1 I BECAME acquainted through God with your much beloved name, which you have obtained by your righteous nature, according to faith and love in Christ Jesus our Saviour. You are imitators of God, and, having kindled your brotherly task by the blood of God, you completed it perfectly. 2 For when you heard that I had been sent a prisoner from Syria for the sake of our common name and hope, in the hope of obtaining by your prayers the privilege of fighting with beasts at Rome, that by so doing I might be enabled to be a true disciple, you hastened to see me. 3 Seeing then that I received in the name of God your whole congregation in the person of Onesimus, a man of inexpressible love and your bishop, I beseech you by Jesus Christ to love him, and all to resemble him. For blessed is he who granted you to be worthy to obtain such a bishop.
In this rather intimate letter between Ignatius and the church at Ephesus only a century after the apostle Paul himself wrote the canonical epistle to the Ephesian church, we see a little bit of the thinking of the persecuted church under Rome. Ignatius is writing to thank the church for its prayers in the midst of his imprisonment and subsequent transfer from Syria, where he served as a bishop, to Rome. The prayers of the church at Ephesus were probably not the type that we might ask for today. We see the nature of these prayers in what Father Ignatius says.
“…in the hope of obtaining by your prayers the privilege of fighting with beasts at Rome, that by so doing I might be enabled to be a true disciple…”
The prayers that were offered for Ignatius were not prayers for his release, they were prayers for his death in the Colosseum in Rome. We might think this a little strange, but to understand the reasoning of these holy brothers and sisters we have to take into account the second part of his statement, which says, “…that by so doing I might be enabled to be a true disciple…” Ignatius probably did not start his Christian walk with a desire to die in the Colosseum, but he has a unique perspective that by dying this death, he relates to Christ in a special way, and that it is in some way a confirmation of the depth of his faith and conviction.
Ignatius and the thousands like him who have gone to their deaths for their faith in Christ have all gone with an understanding of a foundational principle. This principle is best represented in the New Testament with Paul’s letter to the Philippians.
7 But whatever gain I had, I counted as loss for the sake of Christ. 8 Indeed, I count everything as loss because of the surpassing worth of knowing Christ Jesus my Lord. For his sake I have suffered the loss of all things and count them as rubbish, in order that I may gain Christ 9 and be found in him, not having fa righteousness of my own that comes from the law, but that which comes through faith in Christ, the righteousness from God that depends on faith— 10 that I may know him and the power of his resurrection, and may share his sufferings, becoming like him in his death, 11 that by any means possible I may attain the resurrection from the dead. -Php 3:7–11.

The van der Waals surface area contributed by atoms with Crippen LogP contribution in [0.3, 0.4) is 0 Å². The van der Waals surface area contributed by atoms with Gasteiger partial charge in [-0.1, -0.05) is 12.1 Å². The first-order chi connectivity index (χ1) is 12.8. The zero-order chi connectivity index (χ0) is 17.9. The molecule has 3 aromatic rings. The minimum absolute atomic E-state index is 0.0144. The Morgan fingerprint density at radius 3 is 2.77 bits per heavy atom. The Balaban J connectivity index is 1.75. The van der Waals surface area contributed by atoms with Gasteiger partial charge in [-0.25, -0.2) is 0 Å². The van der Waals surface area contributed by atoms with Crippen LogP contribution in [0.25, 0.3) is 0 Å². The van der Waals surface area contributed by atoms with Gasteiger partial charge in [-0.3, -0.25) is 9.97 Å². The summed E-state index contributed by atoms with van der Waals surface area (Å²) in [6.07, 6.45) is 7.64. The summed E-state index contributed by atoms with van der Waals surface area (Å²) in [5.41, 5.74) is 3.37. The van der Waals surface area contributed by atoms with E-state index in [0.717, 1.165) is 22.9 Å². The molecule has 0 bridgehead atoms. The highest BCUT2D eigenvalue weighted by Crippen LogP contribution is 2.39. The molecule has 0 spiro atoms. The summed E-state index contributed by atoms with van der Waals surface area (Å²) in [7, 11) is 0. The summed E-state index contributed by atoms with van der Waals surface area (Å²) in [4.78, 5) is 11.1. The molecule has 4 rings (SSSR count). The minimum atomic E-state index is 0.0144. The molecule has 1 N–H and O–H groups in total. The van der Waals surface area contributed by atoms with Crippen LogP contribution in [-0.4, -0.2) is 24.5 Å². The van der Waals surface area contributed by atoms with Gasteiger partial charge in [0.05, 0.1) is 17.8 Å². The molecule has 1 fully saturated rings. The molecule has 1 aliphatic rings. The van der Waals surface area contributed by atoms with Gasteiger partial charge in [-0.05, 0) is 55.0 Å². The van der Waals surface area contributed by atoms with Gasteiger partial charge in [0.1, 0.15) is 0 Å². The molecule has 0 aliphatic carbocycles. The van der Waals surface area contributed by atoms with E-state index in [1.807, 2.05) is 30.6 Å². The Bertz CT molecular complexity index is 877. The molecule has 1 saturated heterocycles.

Paul is willing to give up everything in his pursuit of Christ, and in this, his suffering is not a liability. Suffering for Christ in Paul’s eyes only draws us to a closer knowledge of Christ, because the love of Christ was made perfect in His death. In the same way, many of the suffering church believed that their own suffering made their love for Christ more perfect and more genuine. We often say that we do not truly understand a person until we have walked a mile in their shoes. Christ died not for us, and in order to know Him more intimately, we must walk a mile in His shoes. So, the deaths of the martyrs was not met begrudgingly or in great distress, it was met with pride and humility as they walked in the footprints of Jesus.
Ignatius said of his death… “Now I begin to be a disciple. Let fire and cross, flocks of beasts, broken bones, dismemberment come upon me, so long as I attain to Jesus Christ.” Saint Ignatius’ pursuit of Christ ended in 107 A.D. in the city of Rome were, by decree of Caesar, a public spectacle was made of his delivery to the lions. Oh that we would live with the conviction to die, as did our Lord and savior Jesus Christ.
 Pope Clement I et al., The Apostolic Fathers, ed. Pope Clement I et al., vol. 1, The Loeb Classical Library (London; New York: Heinemann; Macmillan, 1912–1913), 173–175.